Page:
Process tracing techniques, such as eye-tracking or collecting verbal reports, are useful for identifying mediating mechanisms (Eccles, 2012; Ericsson & Simon, 1993). For example, Williams et al. (2002) found, via eye-tracking devices, that expert tennis players’ ability to return the fast serves of opponents was based on an anticipatory mechanism, created by focusing on the midsection of the opponent rather than the ball itself. This mechanism was absent in the less-skilled tennis players, most of whom focused on the ball itself. Similarly, having several expert health care providers think aloud during a scenario could provide insight into the mediating mechanism separating the better from the lesser performers. Scenarios allowing one to capture performance differences between skill levels is desirable. For example, Whyte, Cormier, and Pickett-Hauber (2010) used verbal report methods to reliably differentiate the performance of novice nurses performing in a simulated task environment. The study by Whyte et al. (2010) determined that nurses engaging in more effective courses of action did so based on accurate situational assessment and decision making that was oriented toward forecasts regarding the likely outcomes of the situation.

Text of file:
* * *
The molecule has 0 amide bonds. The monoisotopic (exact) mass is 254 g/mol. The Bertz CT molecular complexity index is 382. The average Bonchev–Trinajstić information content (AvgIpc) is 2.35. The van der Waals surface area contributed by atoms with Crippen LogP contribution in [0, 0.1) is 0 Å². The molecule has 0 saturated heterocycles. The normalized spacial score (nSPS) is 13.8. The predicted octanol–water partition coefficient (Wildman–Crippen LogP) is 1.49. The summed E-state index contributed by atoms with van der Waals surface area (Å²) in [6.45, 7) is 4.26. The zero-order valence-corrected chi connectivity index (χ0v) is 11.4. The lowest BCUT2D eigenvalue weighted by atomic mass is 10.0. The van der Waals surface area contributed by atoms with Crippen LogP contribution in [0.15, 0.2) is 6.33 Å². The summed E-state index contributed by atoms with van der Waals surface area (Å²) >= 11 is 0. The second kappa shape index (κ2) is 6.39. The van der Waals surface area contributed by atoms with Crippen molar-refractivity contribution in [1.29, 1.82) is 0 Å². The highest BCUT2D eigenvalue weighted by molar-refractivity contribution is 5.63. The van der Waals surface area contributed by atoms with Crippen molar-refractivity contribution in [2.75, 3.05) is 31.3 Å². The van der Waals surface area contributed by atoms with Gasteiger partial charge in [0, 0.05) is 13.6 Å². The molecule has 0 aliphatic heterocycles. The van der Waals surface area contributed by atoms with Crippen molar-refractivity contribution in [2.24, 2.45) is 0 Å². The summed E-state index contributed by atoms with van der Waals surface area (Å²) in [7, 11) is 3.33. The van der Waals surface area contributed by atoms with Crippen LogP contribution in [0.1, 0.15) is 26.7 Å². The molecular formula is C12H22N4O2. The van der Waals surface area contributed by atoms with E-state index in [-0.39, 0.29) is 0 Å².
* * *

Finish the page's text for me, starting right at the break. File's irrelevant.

Tracing the Developmental History of the Performer
After the mediating mechanisms underlying performance have been identified, the developmental history of the performer can be elucidated. In other words, the training and practice activities in which the performer engaged that were responsible for acquiring the meditating mechanisms can be identified. The examples, described above, derived from studies of expert performance demonstrated by chess players and musicians, demonstrate well this point of the approach. More specifically, it is the reiterative process of refining performance and correcting performance errors used by expert performers that is identified during this step.